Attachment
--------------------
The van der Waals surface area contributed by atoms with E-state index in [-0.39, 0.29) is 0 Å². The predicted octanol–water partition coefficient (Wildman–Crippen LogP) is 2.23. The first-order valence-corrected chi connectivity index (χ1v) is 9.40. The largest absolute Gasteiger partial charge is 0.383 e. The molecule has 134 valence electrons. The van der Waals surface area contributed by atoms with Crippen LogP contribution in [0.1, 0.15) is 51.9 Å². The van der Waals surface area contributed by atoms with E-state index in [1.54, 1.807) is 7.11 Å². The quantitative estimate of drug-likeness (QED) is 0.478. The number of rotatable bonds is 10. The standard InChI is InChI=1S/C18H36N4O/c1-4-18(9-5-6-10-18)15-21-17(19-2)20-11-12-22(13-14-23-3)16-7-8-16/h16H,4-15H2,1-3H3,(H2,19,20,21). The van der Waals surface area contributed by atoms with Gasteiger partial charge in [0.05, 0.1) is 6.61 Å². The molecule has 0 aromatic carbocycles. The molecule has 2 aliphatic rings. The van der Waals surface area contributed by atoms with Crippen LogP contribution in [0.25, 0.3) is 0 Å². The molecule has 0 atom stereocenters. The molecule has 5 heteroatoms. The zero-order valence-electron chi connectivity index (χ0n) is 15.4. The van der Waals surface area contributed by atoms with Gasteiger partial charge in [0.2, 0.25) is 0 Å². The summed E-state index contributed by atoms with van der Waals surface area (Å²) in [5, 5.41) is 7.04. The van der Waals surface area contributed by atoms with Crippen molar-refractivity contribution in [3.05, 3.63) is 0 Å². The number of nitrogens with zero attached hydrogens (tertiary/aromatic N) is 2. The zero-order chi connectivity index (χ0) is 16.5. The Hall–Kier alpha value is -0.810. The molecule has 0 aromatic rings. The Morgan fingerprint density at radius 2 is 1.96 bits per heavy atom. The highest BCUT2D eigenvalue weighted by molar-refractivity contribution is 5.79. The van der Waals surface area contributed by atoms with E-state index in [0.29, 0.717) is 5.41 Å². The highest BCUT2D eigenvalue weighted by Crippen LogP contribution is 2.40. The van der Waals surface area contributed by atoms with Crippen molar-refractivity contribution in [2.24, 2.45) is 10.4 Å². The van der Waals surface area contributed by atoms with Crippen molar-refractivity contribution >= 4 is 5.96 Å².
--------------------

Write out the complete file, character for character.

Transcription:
The van der Waals surface area contributed by atoms with E-state index in [-0.39, 0.29) is 0 Å². The predicted octanol–water partition coefficient (Wildman–Crippen LogP) is 2.23. The first-order valence-corrected chi connectivity index (χ1v) is 9.40. The largest absolute Gasteiger partial charge is 0.383 e. The molecule has 134 valence electrons. The van der Waals surface area contributed by atoms with Crippen LogP contribution in [0.1, 0.15) is 51.9 Å². The van der Waals surface area contributed by atoms with E-state index in [1.54, 1.807) is 7.11 Å². The quantitative estimate of drug-likeness (QED) is 0.478. The number of rotatable bonds is 10. The standard InChI is InChI=1S/C18H36N4O/c1-4-18(9-5-6-10-18)15-21-17(19-2)20-11-12-22(13-14-23-3)16-7-8-16/h16H,4-15H2,1-3H3,(H2,19,20,21). The van der Waals surface area contributed by atoms with Gasteiger partial charge in [0.05, 0.1) is 6.61 Å². The molecule has 0 aromatic carbocycles. The molecule has 2 aliphatic rings. The van der Waals surface area contributed by atoms with Crippen LogP contribution in [0.25, 0.3) is 0 Å². The molecule has 0 atom stereocenters. The molecule has 5 heteroatoms. The zero-order valence-electron chi connectivity index (χ0n) is 15.4. The van der Waals surface area contributed by atoms with Gasteiger partial charge in [0.2, 0.25) is 0 Å². The summed E-state index contributed by atoms with van der Waals surface area (Å²) in [5, 5.41) is 7.04. The van der Waals surface area contributed by atoms with Crippen molar-refractivity contribution in [3.05, 3.63) is 0 Å². The number of nitrogens with zero attached hydrogens (tertiary/aromatic N) is 2. The zero-order chi connectivity index (χ0) is 16.5. The Hall–Kier alpha value is -0.810. The molecule has 0 aromatic rings. The Morgan fingerprint density at radius 2 is 1.96 bits per heavy atom. The highest BCUT2D eigenvalue weighted by molar-refractivity contribution is 5.79. The van der Waals surface area contributed by atoms with E-state index in [0.29, 0.717) is 5.41 Å². The highest BCUT2D eigenvalue weighted by Crippen LogP contribution is 2.40. The van der Waals surface area contributed by atoms with Crippen molar-refractivity contribution in [2.24, 2.45) is 10.4 Å². The van der Waals surface area contributed by atoms with Crippen molar-refractivity contribution >= 4 is 5.96 Å².